Pulley questions

Hello all,
I need Help with selecting a correct size pulley and bet for a model engine I’m building.
The engine is a 4 cycle 2 cylinder In line.
I’m panning to select a correct Pulleys and belt between the camshaft and the crankshaft with a ratio of 2:1
The larger pulley goes on the camshaft and smaller on the crankshaft.

The center distance between camshaft and crankshaft is 1.29"

To calculate the belt length I used this formula

L = 2C + 1.57(D+d) + (D-d)^2 / 4C
L = Pitch length of belt
D = Pitch Diameter of Larger pulley
d = Pitch Diameter of smaller pulley

For the smaller pulley I’m planning to use a one with d=.520

For the larger pulley I’m planning to use one a with D=1.040

based on the calculation above the length of the belt came out to around 5.034" long
the closest to that size that I could find is 5.71"

The question is what size idler pulley I need to use so that 5.71" could fit and what is the formula to find the location that I need to install the idler pully?

By the way prior to using a pulleys and belt, I was planning to use a 2:1 ratio gears with an idle in between as seen in the picture.


#1 This is a robotics forum. Not an engine forum. So you would likely find a better answer elsewhere.

#2 An idler pulley is generally spring loaded in engine applications. The size of the pulley doesn’t matter, because the belt doesn’t wrap around the idler, the idler just pushes on the belt between two pulleys to tension the belt.

Here is an arm with a tensioner pulley on it. The arm will generally have a torsion spring on the non-pulley end that holds the pulley against the belt.

A better question is: what tension do you need on your belt. You need to pick a tensioner that will provide enough force.

As I said - take this to a car or small engine forum and you’ll have better luck.

Some idlers are fixed, others are spring loaded. An example of a fixed idler is the one on the supercharger drive on the car in my avatar.

The short answer to the original question is, it does not matter what size the idler pulley is, or where you put it. It might be best to put it on the slack side of the belt, but any location on either side will probably work ok. The idler could push the belt in, or pull it out. The idler pulley radius needs to be larger than the minimum bend radius of the belt, that’s all.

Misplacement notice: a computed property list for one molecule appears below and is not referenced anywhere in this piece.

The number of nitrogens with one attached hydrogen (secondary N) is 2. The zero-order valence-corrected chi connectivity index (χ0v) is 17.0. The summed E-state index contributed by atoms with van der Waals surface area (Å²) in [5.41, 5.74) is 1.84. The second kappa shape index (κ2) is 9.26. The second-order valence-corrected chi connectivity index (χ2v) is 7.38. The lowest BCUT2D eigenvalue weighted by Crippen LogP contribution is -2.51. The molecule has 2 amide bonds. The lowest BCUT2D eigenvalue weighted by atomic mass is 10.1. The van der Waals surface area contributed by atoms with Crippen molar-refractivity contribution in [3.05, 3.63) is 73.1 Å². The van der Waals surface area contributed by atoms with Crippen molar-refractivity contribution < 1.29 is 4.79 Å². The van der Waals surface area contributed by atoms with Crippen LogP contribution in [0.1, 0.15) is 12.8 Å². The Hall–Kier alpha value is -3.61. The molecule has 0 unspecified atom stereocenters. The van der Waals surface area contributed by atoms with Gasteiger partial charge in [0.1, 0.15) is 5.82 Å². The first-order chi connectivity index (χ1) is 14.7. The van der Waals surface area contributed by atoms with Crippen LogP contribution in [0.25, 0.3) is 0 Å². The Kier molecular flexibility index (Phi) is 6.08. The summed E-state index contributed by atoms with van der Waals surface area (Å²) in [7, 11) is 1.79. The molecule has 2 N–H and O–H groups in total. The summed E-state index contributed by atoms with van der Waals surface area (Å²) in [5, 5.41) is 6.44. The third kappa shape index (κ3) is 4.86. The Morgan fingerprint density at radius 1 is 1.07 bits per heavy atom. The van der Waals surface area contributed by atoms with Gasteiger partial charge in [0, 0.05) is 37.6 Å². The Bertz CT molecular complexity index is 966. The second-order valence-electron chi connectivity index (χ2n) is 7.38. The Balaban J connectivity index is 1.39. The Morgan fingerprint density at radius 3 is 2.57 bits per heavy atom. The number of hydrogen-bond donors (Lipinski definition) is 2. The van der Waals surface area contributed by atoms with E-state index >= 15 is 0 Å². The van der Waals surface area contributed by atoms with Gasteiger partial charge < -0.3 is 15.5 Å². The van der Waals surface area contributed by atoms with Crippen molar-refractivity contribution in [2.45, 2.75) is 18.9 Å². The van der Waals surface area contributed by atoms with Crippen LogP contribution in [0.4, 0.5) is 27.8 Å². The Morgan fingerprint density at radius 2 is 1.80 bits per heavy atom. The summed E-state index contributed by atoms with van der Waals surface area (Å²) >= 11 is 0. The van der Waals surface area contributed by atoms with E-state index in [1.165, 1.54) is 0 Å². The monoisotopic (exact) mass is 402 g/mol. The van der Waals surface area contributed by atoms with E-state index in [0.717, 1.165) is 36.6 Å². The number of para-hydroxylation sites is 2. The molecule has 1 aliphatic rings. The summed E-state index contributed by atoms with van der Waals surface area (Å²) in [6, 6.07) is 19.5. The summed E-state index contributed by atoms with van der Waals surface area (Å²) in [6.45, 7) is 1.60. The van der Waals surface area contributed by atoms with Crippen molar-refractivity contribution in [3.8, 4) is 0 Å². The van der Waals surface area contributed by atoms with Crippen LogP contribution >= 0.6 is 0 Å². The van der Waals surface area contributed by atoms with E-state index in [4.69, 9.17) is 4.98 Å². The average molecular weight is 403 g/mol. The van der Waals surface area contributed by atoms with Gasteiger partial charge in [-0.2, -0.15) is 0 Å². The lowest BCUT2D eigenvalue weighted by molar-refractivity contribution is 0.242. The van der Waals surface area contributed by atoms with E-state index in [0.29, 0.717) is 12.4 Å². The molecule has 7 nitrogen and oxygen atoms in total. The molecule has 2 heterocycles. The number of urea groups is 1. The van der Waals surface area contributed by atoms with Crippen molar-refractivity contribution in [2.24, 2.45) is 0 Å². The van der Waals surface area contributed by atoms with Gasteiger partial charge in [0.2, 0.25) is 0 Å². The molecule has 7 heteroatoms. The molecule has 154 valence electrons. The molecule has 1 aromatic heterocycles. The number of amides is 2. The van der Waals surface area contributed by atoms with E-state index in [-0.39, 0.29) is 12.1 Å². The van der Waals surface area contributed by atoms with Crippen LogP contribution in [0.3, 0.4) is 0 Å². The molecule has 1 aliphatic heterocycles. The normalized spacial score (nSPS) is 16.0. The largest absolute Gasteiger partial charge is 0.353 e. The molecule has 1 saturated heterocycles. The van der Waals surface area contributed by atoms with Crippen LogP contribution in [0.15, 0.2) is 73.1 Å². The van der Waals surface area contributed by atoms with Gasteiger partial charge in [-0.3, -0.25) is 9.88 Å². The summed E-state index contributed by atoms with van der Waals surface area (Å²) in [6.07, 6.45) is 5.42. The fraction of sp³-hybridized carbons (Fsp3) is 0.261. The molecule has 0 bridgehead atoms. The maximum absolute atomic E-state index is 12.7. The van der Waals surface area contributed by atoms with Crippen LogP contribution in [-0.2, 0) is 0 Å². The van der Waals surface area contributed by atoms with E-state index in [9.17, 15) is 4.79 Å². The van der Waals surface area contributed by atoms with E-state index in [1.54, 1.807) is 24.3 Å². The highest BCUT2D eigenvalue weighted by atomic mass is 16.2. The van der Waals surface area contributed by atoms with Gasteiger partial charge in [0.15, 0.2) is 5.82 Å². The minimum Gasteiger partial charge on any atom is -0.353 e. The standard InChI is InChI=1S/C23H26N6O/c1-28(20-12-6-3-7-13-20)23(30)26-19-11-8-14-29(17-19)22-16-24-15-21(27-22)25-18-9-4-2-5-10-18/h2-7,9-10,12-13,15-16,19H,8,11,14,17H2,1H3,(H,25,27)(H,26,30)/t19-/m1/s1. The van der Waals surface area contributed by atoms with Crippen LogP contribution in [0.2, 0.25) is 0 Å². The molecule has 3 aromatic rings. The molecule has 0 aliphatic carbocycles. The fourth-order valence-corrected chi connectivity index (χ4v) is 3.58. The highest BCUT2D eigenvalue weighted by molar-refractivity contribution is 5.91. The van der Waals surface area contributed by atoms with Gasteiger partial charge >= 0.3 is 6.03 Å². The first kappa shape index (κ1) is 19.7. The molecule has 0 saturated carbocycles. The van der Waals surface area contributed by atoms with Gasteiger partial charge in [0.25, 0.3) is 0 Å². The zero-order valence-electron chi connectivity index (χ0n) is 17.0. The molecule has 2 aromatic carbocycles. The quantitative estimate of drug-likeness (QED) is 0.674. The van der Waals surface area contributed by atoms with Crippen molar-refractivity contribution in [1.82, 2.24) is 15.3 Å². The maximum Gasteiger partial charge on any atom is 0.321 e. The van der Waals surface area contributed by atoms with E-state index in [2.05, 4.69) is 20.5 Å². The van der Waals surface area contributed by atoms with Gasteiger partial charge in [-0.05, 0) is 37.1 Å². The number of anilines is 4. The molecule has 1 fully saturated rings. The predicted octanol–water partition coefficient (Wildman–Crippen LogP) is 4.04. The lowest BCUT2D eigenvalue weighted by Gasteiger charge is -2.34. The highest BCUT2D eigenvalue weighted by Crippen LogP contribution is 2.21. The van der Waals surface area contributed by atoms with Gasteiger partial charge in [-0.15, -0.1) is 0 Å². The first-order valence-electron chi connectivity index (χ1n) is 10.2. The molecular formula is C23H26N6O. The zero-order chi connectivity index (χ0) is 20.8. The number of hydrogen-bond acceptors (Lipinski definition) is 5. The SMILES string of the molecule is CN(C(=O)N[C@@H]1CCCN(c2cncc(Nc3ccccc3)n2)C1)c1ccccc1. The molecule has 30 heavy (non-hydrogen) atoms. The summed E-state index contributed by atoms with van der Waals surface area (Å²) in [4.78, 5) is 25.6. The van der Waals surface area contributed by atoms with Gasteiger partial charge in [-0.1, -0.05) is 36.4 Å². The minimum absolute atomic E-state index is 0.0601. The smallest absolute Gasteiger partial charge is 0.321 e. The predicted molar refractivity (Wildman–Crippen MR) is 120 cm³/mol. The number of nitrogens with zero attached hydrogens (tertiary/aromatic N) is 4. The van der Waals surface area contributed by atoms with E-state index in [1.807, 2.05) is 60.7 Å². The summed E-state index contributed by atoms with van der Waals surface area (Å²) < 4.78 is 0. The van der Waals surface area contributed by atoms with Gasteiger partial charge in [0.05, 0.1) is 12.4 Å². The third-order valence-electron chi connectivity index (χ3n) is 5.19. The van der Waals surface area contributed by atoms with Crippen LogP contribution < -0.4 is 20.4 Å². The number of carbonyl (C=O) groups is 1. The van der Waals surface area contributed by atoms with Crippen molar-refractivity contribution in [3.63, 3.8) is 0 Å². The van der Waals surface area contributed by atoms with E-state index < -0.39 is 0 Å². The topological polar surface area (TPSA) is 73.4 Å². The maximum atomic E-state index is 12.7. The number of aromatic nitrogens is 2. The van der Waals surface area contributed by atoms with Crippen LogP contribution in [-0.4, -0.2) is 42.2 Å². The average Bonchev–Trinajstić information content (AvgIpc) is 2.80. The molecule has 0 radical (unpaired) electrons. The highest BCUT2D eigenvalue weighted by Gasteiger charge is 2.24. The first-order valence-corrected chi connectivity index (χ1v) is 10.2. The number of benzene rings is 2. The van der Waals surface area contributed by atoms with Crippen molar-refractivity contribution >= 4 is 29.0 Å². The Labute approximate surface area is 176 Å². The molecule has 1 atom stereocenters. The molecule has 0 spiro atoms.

To others reading this post: Note what he says is the distance between cam and crank - one point two-nine inches. This is one very small engine.

Borna, you may get better results (and more informed responses) on a micro machining / engine hobbyist site. Steam engine folks also.

I am curious why you want to put the bigger pulley on the cam - in most 4-stroke engines the cam runs as twice the speed of the crank, not half the speed. Also, you MUST use a cogged (‘timing’) belt, since slippage will throw the timing off almost instantly. Or a chain.

As for tensioning - a belt tensioner just pushes against the belt to keep it tight, size is almost irrelevant.

No he is right, the cam runs at exactly 1/2 the speed of the crank. More importantly though unless the model ran a belt, you should run a toothed belt or chain in order to keep the timing exact. Any minor slippage or delta between the exact 2: ratio would cause all sorts of timing issues.

With that small of a center distance, you could get by with 9 and 18 tooth 25 pitch sprockets. This will give just a tiny bit of tooth clearance between the sprockets. Unfortunately going below 12 teeth gets pretty lumpy, it also won’t give you a lot of fine tuning adjustment for valve timing.

I would gear it instead of belting it personally. Gears won’t slip and there is no need for a idler. tou just need to make sure the cam and crank line up correctly. After that, I would ajust the timing off your distributor. That is the easy way to do it.

What’s this for anyway? Model car or boat, or just for fun?